One of my favorite parts of being a jeweler is that I have the honor of creating engagement and wedding rings for special, thoughtful people who appreciate handcrafted ethical jewelry. I thought I'd share with you the recent experience of a bride to be and the creation of her ring. I recently completed her engagement ring (below) called "Crescent Lake", which features a natural Montana sapphire crystal and eco-friendly recycled 14K yellow gold. If you'd like to read a list instead of this entire post, skip to the end for a list of the 10 steps in the process of ordering a custom engagement ring!
The process began with my client, Courtney, telling me about what type of ring she was looking for. Some people have a very specific vision for their or their partner's ring, and some clients are not yet sure what they're looking for. Courtney knew she wanted a raw organic-looking stone set in 14K yellow gold, and she knew what her budget was.
We talked once over the phone, and continued the conversation over email during the duration of the project. She sent me a few photos of rings she had liked that featured raw gemstone crystals (both rough diamonds and rough sapphires). Since I only work with US-mined stones, rough diamonds were not an option I could offer her in good conscience, so we focused only on sapphires. (I can source repurposed diamond gemstones, but not rough diamonds.)
Before we began the design process, Courtney paid a $40 non-refundable deposit. Since the design and stone sourcing requires several hours of work, I ask for a deposit in good faith that the client will proceed with the order for the ring once I have already devoted much of my time to their project. The $40 was then be applied to the total cost when she decided to move forward with the ring.
She had been sized at two jewelry stores, but I also sent her a sizer in the mail just to confirm. Unfortunately there is no standard for jewelry sizers, so one store's 5 could be another store's 5.75. This is why I ask my clients to be sized at at least two different jewelry stores and try my mailable sizer as well. The size of the ring will effect the price quote I give you (because of the amount of precious metal that will be required), so it's important that you be sized early and often in the custom ring making process.
Back to the design, Courtney liked both bezel and prong settings. The ring pictured at the beginning of this post features six prongs, for a secure and unique look. Bezel settings, like the ones in the rings I made below, surround the stone with metal and can be an option for raw crystals (below, left) or faceted gems (below, right).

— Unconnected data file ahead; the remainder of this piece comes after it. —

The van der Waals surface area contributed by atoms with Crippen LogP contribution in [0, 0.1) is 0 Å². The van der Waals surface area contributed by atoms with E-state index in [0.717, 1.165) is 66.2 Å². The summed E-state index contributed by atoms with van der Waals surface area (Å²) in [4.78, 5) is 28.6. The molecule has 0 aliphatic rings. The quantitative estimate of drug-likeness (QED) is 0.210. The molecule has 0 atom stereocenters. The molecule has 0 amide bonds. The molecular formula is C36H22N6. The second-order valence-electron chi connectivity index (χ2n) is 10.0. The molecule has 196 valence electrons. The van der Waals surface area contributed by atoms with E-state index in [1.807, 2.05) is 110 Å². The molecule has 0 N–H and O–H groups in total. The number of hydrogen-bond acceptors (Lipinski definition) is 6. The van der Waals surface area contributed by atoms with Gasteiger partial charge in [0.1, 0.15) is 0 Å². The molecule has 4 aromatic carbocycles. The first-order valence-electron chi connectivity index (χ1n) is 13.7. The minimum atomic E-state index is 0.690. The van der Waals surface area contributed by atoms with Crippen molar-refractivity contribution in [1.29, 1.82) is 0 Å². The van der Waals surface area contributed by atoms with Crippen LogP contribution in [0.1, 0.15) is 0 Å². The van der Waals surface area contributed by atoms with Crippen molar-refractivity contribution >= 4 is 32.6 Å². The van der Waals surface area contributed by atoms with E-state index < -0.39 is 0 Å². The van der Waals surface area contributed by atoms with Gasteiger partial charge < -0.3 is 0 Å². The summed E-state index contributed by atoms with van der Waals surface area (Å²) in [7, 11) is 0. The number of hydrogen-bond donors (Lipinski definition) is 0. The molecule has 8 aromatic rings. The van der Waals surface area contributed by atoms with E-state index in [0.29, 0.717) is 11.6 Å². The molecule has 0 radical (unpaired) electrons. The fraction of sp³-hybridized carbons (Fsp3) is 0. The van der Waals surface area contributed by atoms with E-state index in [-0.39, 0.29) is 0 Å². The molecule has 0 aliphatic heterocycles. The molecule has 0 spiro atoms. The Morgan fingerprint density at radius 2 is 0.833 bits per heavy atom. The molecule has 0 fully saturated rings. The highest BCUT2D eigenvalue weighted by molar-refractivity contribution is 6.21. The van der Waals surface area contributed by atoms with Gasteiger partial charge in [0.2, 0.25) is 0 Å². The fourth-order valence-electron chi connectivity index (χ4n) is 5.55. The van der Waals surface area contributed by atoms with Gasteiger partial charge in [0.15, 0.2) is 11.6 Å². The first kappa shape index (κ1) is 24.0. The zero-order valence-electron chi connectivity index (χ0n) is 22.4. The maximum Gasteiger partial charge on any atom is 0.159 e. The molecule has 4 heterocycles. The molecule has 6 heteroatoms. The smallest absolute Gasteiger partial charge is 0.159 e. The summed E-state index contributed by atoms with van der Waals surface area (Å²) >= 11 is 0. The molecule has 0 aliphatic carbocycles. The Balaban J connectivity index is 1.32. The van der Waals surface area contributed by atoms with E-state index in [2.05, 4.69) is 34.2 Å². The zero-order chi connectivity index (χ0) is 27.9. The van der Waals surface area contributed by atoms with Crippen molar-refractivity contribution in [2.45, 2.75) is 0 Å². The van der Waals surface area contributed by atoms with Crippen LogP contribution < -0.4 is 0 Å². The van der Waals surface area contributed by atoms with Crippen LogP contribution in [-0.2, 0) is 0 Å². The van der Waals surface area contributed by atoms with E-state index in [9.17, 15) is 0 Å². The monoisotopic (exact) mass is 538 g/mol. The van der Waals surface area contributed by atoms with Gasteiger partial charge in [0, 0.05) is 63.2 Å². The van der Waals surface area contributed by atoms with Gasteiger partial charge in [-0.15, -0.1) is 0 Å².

Since Courtney decided that she liked a look of natural sapphire crystals, I got in touch with my contact from Montana to see what he had recently mined. I was able to send Courtney photos of several sapphire options, in a range of sizes and colors. Here's an example of some of the choices:
She narrowed it down to two stones, so I sent her a few sketches based on what kind of rings she liked. Bezel settings can require a significant amount more precious metal than prong settings, especially for unique crystals. This can often be a consideration when it comes to staying within a budget.
Courtney opted for sketch #1. The prongs accentuate the natural hexagonal shape of the sapphire crystal, and also kept the ring within her budget. She preferred a thicker band than I sketched, so we decided on a 3mm wide hammered band. The width of the band can also greatly influence the price of the ring, because of the expense of the added precious metal (in her case, recycled 14K yellow gold). By choosing a wider band but opting for prongs, she was able to have a design she really loves AND she stayed within her budget. She paid the 50% non-refundable deposit based on the quote for the design she chose, and I began the ordering process for the materials.
Once I crafted her ring, I let Courtney know that it was finished, and sent an invoice for the remaining 50% plus the actual shipping cost. One thing to keep in mind is that shipping can add anywhere from $8 to $40 or more, depending on the value of the ring. I only charge you what the post office charges me to ship the ring to you, safe and sound with insurance and signature confirmation.
Shortly after Courtney received the ring, she wrote me these incredible words via email: "The ring came and it is STUNNING!!!! Thank you so very much!...[It's] SO pretty!...Thank you for creating a ring that is SO me! I am forever grateful."
And that is what makes me so happy!